No; but Lord Malmesbury does. That despatch was sent from the Foreign Office to Sir II. Bulwer on the 29th May. I am endeavouring to show that Mr. Scarlett was not disavowed for taking 222l instead of 500l., or for accepting in a most unusual way, as part of the bargain, the release of two political prisoners, but for expressly surrendering that important principle of international law which it was our main object throughout the whole negotiation to establish. I have now gone through in succession the principal points which were touched upon by the noble Lord: and I will no longer detain the House from the larger and more general issue which has been raised. But this I will say, that searching carefully, and inquiring minutely, I have looked in vain through the record of this negotiation contained in the published correspondence— I have sought in vain in every detail of these transactions with which I had it in my power to make myself acquainted—for one act, for one word, or one sentiment, on the part of my noble Friend or of the Government, which could be held unworthy of an English Minister, or derogatory to the honour of the Crown. Strong in this conviction, and satisfied that nothing more is required for the justification of the Government than a full and fair perusal of the evidence adduced, I leave this case confidently and without fear of the result to the decision of Parliament and of the country.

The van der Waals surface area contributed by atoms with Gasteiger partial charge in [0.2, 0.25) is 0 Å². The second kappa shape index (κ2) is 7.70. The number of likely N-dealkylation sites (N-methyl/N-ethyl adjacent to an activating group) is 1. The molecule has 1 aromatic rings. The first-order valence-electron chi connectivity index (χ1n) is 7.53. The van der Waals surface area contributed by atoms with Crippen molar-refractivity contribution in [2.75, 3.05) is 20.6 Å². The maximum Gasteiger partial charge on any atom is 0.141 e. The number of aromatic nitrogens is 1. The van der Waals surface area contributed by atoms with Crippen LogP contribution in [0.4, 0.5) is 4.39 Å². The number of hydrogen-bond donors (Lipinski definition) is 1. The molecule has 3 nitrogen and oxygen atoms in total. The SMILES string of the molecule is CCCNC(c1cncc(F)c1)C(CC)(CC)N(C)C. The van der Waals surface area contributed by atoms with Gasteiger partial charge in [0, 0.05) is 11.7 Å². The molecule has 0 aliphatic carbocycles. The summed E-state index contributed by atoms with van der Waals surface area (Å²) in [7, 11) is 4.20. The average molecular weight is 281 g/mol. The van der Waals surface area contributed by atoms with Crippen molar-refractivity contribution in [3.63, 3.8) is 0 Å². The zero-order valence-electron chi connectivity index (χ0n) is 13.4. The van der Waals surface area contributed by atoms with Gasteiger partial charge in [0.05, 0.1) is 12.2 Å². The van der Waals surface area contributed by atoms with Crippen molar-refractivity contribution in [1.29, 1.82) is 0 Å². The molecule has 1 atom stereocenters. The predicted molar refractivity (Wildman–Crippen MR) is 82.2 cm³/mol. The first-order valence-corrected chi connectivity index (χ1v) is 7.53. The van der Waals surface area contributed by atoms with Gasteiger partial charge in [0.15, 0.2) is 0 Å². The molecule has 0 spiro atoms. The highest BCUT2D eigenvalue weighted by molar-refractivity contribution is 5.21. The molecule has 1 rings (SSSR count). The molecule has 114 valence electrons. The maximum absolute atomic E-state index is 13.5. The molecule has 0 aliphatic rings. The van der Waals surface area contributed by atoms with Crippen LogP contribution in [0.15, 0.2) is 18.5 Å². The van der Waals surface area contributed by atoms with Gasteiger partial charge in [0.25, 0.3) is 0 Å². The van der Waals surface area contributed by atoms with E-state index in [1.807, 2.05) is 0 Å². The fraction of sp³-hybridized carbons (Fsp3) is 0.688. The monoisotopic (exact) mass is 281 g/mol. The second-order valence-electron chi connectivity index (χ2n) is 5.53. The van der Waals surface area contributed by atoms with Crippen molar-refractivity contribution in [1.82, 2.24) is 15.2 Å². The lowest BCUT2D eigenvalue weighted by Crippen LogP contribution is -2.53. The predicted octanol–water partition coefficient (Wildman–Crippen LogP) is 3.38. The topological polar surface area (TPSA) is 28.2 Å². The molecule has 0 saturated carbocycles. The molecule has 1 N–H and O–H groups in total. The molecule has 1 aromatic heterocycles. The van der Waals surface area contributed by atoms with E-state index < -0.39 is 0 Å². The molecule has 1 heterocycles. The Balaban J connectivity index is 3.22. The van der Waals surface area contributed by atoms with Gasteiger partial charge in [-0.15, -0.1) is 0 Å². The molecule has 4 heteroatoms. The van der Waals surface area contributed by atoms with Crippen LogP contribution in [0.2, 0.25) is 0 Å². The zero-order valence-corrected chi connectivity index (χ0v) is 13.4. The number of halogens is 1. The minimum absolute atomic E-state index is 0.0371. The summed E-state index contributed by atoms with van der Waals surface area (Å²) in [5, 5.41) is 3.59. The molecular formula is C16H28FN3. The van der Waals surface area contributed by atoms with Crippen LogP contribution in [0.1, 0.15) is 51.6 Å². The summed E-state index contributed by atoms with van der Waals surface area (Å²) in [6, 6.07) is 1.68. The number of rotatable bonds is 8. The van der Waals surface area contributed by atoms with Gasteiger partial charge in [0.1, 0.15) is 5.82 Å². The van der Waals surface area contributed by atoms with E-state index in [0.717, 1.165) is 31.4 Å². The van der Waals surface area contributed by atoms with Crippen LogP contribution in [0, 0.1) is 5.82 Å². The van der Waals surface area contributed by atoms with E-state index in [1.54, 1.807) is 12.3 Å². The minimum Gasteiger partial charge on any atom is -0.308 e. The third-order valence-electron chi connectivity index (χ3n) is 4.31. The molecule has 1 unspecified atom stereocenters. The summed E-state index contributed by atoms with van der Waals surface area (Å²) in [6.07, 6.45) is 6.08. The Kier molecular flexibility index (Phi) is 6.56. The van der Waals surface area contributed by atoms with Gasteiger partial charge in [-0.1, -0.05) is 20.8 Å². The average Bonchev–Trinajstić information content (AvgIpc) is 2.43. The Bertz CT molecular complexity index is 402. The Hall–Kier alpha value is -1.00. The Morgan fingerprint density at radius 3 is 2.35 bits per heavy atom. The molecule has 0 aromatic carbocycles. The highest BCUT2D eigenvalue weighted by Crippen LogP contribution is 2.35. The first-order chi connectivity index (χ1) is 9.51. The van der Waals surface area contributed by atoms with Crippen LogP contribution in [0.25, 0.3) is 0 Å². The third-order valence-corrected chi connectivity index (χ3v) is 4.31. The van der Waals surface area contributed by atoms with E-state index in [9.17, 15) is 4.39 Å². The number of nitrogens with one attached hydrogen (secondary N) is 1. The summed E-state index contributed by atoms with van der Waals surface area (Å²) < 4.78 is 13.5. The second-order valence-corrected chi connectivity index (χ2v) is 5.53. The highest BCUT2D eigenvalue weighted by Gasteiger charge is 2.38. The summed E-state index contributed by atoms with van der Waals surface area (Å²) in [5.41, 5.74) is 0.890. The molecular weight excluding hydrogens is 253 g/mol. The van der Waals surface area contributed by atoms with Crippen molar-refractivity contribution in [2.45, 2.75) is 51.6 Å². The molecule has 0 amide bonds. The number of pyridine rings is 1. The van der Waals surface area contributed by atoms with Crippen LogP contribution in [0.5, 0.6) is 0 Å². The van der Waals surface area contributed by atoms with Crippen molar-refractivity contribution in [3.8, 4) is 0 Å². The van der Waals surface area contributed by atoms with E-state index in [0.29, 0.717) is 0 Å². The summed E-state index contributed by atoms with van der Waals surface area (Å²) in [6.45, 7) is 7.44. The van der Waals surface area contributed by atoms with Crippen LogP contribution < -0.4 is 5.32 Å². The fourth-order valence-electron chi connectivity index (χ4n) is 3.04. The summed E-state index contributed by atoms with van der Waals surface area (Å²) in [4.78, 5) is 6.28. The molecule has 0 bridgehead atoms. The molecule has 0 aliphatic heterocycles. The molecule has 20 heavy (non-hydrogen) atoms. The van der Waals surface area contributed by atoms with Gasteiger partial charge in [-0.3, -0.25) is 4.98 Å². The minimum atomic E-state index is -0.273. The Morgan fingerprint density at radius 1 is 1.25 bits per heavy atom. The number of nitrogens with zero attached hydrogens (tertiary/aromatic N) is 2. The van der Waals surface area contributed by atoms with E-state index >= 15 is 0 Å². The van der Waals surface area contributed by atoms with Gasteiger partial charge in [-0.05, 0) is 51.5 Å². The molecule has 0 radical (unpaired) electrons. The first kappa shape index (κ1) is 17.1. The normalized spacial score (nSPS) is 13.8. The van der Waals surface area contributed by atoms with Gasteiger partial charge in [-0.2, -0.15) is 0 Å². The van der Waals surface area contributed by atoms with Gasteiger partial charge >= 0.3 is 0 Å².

§ MR. BERNAL OSBORNE